My paternal grandparents lived in Bay City, Michigan,…

The Olympic Blurb 2016: Day 16

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We're going to start with the mini blurbs this time...

Today's roundup:men's marathonmen's mountain bikingwomen's rhythmic gymnasticswomen's boxingmen's basketballmen's wrestlingmen's volleyballThere was a time, long long ago, when I was convinced that the only two things that took place at the Olympics on the last day were the men's basketball gold medal game and the Closing Ceremony. The reason was because NBC really only aired those two things on the last day. Now I know that there are still plenty of events happening in the morning of the last day, and I got to sample a little bit of all of them!After being so careful last week with not getting spoiled with the result of the women's marathon, I was going to watch something else when the men's marathon result flashed on the screen! Shoot!However, I still decided to watch the marathon because I love watching the marathon. I did notice a lot more security on the course because of the in…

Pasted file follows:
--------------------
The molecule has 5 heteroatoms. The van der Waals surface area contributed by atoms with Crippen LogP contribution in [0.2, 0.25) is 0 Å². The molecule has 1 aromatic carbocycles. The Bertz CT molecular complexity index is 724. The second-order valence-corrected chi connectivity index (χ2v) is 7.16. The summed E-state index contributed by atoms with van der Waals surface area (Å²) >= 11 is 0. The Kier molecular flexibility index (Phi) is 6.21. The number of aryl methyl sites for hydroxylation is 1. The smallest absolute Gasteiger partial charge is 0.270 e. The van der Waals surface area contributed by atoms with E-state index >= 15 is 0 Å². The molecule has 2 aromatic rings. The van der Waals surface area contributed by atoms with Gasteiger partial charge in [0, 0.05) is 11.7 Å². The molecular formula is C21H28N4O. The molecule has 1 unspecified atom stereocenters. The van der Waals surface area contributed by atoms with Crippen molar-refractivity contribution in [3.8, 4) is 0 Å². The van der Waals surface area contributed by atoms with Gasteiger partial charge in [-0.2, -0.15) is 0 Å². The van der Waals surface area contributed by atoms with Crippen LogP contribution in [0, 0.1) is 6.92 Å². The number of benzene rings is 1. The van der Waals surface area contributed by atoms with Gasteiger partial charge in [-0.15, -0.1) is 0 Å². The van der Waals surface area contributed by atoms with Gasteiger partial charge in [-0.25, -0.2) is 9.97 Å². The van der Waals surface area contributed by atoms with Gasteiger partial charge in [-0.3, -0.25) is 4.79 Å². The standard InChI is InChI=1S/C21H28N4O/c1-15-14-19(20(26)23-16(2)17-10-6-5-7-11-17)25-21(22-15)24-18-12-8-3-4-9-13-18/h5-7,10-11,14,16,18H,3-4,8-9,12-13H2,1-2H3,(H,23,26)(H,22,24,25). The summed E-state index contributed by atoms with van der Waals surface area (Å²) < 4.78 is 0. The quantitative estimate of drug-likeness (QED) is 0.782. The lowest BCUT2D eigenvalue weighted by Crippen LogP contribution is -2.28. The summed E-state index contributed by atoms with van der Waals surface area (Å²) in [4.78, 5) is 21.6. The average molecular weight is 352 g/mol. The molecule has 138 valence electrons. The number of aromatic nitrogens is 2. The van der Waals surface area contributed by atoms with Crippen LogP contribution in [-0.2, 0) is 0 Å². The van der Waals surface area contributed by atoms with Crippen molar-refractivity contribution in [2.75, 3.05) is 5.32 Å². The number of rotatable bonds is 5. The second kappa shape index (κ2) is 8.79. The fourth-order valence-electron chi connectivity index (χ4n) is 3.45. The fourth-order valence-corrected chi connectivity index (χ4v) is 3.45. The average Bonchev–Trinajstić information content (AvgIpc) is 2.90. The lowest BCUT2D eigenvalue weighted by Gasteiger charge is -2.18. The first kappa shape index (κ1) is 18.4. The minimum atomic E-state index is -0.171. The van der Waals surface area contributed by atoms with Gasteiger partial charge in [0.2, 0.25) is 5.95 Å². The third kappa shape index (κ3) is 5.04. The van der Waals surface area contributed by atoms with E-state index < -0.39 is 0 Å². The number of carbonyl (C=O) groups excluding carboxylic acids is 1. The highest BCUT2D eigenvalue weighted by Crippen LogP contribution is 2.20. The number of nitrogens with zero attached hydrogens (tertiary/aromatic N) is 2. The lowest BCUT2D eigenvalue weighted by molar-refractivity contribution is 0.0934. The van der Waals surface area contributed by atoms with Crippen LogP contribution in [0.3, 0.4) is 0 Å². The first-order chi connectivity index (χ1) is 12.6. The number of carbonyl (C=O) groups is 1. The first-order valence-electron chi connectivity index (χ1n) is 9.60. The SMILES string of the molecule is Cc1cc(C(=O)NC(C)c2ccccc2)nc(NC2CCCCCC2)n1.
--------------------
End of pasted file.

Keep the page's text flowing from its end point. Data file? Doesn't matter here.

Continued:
The Olympic Blurb 2016: Day 15

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There are a lot of athletes getting interviewed now that their events are wrapped up and done. Near the beginning of the Olympic Games many athletes are closed up, focusing on their event. But now there's a lot of shots of the athletes parading around, relaxing and/or showing off their medals.

If an athlete is getting interviewed, there is one question that is definitely getting asked to almost everyone, even those athletes who insist they are retiring after these Rio Games:

"So are you coming back for Tokyo?"

The next Olympic Games are taking place in Japan from July 24 through August 9, 2020. For many young athletes, going to the next Olympic Games is a no-brainer. However, for athletes nearing the end of their professional careers, keeping up the training for another four years can be hard to process, especially since most of them have experienced a grueling time of it the past four years.

And then there are athletes like Usain Bolt and Michael Phelps, who keep insis…

The Olympic Blurb 2016: Day 14

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Relays are hard.

The faster they are, the harder relays are.